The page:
Category Archives: reverseengineering

The DMCA and its Chilling Effects on Research

The Center for Democracy and Technology has a good summary of the current state of the DMCA's chilling effects on security research.

To underline the nature of chilling effects on hacking and security research, CDT has worked to describe how tinkerers, hackers, and security researchers of all types both contribute to a baseline level of security in our digital environment and, in turn, are shaped themselves by this environment, most notably when things they do upset others and result in threats, potential lawsuits, and prosecution. We've published two reports (sponsored by the Hewlett Foundation and MacArthur Foundation) about needed reforms to the law and the myriad of ways that security research directly improves people's lives. To get a more complete picture, we wanted to talk to security researchers themselves and gauge the forces that shape their work; essentially, we wanted to "take the pulse" of the security research community.

Today, we are releasing a third report in service of this effort: "Taking the Pulse of Hacking: A Risk Basis for Security Research." We report findings after having interviewed a set of 20 security researchers and hackers -- half academic and half non-academic -- about what considerations they take into account when starting new projects or engaging in new work, as well as to what extent they or their colleagues have faced threats in the past that chilled their work. The results in our report show that a wide variety of constraints shape the work they do, from technical constraints to ethical boundaries to legal concerns, including the DMCA and especially the CFAA.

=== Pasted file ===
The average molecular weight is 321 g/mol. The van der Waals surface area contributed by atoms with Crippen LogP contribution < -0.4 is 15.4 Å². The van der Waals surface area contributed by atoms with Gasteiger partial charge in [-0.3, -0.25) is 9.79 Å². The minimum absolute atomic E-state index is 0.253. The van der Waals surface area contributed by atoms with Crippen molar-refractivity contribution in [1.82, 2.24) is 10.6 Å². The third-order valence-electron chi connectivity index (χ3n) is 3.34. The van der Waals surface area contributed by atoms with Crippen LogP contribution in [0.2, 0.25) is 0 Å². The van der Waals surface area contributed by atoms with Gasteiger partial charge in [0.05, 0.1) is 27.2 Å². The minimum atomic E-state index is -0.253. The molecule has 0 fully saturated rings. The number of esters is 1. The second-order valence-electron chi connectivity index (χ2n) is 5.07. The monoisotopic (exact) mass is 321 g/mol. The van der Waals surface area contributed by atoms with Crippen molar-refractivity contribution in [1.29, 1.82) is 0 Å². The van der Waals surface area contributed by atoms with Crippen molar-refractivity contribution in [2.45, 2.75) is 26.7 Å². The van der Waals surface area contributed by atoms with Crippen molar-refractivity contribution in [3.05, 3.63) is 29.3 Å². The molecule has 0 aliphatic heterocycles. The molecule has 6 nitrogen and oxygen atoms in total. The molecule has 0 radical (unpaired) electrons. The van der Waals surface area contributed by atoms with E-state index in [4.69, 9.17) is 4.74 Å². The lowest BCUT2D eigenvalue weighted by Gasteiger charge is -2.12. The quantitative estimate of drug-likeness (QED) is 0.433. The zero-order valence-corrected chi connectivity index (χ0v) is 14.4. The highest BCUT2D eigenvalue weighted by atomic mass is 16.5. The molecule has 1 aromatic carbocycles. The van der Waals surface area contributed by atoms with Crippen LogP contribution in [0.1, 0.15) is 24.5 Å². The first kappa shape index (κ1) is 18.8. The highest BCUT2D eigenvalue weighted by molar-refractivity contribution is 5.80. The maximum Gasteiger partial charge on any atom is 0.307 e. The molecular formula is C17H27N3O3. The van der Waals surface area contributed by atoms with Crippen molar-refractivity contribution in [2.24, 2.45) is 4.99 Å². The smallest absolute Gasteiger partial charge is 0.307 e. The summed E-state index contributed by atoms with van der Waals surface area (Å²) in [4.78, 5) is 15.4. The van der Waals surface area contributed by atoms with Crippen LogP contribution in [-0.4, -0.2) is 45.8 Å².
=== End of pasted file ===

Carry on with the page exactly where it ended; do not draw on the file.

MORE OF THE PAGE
Note: I am a signatory on the letter supporting unrestricted security research.

GreyKey iPhone Unlocker

Some details about the iPhone unlocker from the US company Greyshift, with photos.

Little is known about Grayshift or its sales model at this point. We don't know whether sales are limited to US law enforcement, or if it is also selling in other parts of the world. Regardless of that, it's highly likely that these devices will ultimately end up in the hands of agents of an oppressive regime, whether directly from Grayshift or indirectly through the black market.

It's also entirely possible, based on the history of the IP-Box, that Grayshift devices will end up being available to anyone who wants them and can find a way to purchase them, perhaps by being reverse-engineered and reproduced by an enterprising hacker, then sold for a couple hundred bucks on eBay.

Forbes originally wrote about this, and I blogged that article.